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What is Citicoline?

By Adam Hill
Updated Mar 03, 2024
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Citicoline is a chemical found naturally in the body, which is also sometimes taken as a nutritional supplement. Also called CDP-choline, it has been researched for use in a variety of contexts since the 1970s. It appears to have effects that can protect the brain from damage that occurs as the result of a stroke or other such condition. Used by a healthy individual, it has been shown to increase alertness and even to slightly enhance the vision for a short period of time. Because it is a natural supplement, not as much study has been done with it as is done for most drugs, but it appears to have few to no side effects in the short term.

One of the more important roles that citicoline plays in the body is in the synthesis of compounds necessary for the production of gray matter in the brain. It can also be converted by brain cells into one of a class of chemicals known as phospholipids, which are important in building cell membranes. In addition to this, it can aid in replenishing the brain with another type of phospholipid called phosphatidylserine. Tests have shown that this chemical can improve learning ability and memorization when given to elderly individuals with memory impairment issues.

Citicoline is also quite notable for its ability to protect brain and nerve cells from damage when they are deprived of oxygen, such as during a stroke. Some claims suggest that it can speed up recovery from strokes, and even treat diseases which are characterized by a decrease in cognitive function, such as Alzheimer's. What is certain is that the administration of citicoline can delay the degeneration of cell membranes caused by strokes in laboratory animals, and that similar effects have been observed in clinical trials with humans.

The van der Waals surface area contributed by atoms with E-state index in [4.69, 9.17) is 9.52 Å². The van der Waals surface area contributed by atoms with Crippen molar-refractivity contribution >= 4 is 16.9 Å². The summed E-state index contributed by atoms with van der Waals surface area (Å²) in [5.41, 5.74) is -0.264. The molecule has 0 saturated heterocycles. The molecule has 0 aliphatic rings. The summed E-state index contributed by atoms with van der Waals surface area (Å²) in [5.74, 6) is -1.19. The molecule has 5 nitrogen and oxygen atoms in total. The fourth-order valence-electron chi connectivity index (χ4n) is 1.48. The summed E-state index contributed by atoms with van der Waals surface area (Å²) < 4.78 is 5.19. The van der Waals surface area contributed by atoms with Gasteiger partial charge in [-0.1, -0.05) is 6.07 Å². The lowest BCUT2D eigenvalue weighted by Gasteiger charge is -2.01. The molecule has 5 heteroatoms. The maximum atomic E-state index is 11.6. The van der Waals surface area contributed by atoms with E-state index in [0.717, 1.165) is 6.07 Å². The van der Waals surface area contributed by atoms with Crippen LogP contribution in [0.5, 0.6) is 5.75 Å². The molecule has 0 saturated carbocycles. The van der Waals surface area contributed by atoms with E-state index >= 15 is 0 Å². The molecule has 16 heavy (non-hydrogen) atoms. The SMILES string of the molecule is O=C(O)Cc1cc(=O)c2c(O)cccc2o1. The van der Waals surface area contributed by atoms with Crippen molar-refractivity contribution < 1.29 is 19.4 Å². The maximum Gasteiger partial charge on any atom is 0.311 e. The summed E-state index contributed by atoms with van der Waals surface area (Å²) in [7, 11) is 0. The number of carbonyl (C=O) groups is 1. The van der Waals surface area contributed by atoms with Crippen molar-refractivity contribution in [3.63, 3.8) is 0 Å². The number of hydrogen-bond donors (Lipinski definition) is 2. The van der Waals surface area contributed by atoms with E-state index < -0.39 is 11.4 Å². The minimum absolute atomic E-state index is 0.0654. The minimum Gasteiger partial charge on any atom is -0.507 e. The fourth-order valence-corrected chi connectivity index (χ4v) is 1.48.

As a nutritional supplement, citicoline is usually sold in capsules containing a dose of about 250 mg each. It has been shown to be safe at levels up to 500 mg per day over the short term, but most studies of supplemental citicoline do not last longer than a few weeks. For this reason, its long-term effects are uncertain. It is usually taken to improve motivation and mental acuity for a few hours. Its side effects are usually very mild, and include elevated body temperature and nighttime sleeplessness when taken in the late afternoon or evening.

Some of those who use supplemental citicoline have also reported positive sexual side effects and mood enhancement. Effects such as these may be due to the fact that citicoline can increase the levels of certain neurotransmitters, such as dopamine and norepinephrine, in the tissues of the brain. These chemicals are closely associated with mood regulation and are the likely cause of such effects.

TheHealthBoard is dedicated to providing accurate and trustworthy information. We carefully select reputable sources and employ a rigorous fact-checking process to maintain the highest standards. To learn more about our commitment to accuracy, read our editorial process.

Discussion Comments

By anon112025 — On Sep 18, 2010

How much is too much to give? Would you think it is safe to be giving an Alzheimer's patient 3000 mg per day?

By anon101122 — On Aug 02, 2010

what are the differences between citicoline zynapse and citicoline cholinerv.

By GardenTurtle — On Jul 27, 2010

@medicchristy: Some of the common side effects associated with Citicoline are irregular heartbeat, diarrhea, dizziness, vomiting, headache, and low blood pressure.

There are, however, more serious side effects as well. Some of these include tightening of the chest, severe skin rash, difficulty breathing, closing of the throat, hives, and swelling of the lips, throat, tongue, and mouth.

The serious side effects are very rare but should still be noted.

If you experience any of the symptoms above, you should contact your doctor immediately.

By medicchristy — On Jul 27, 2010

What are the citicoline side effects?

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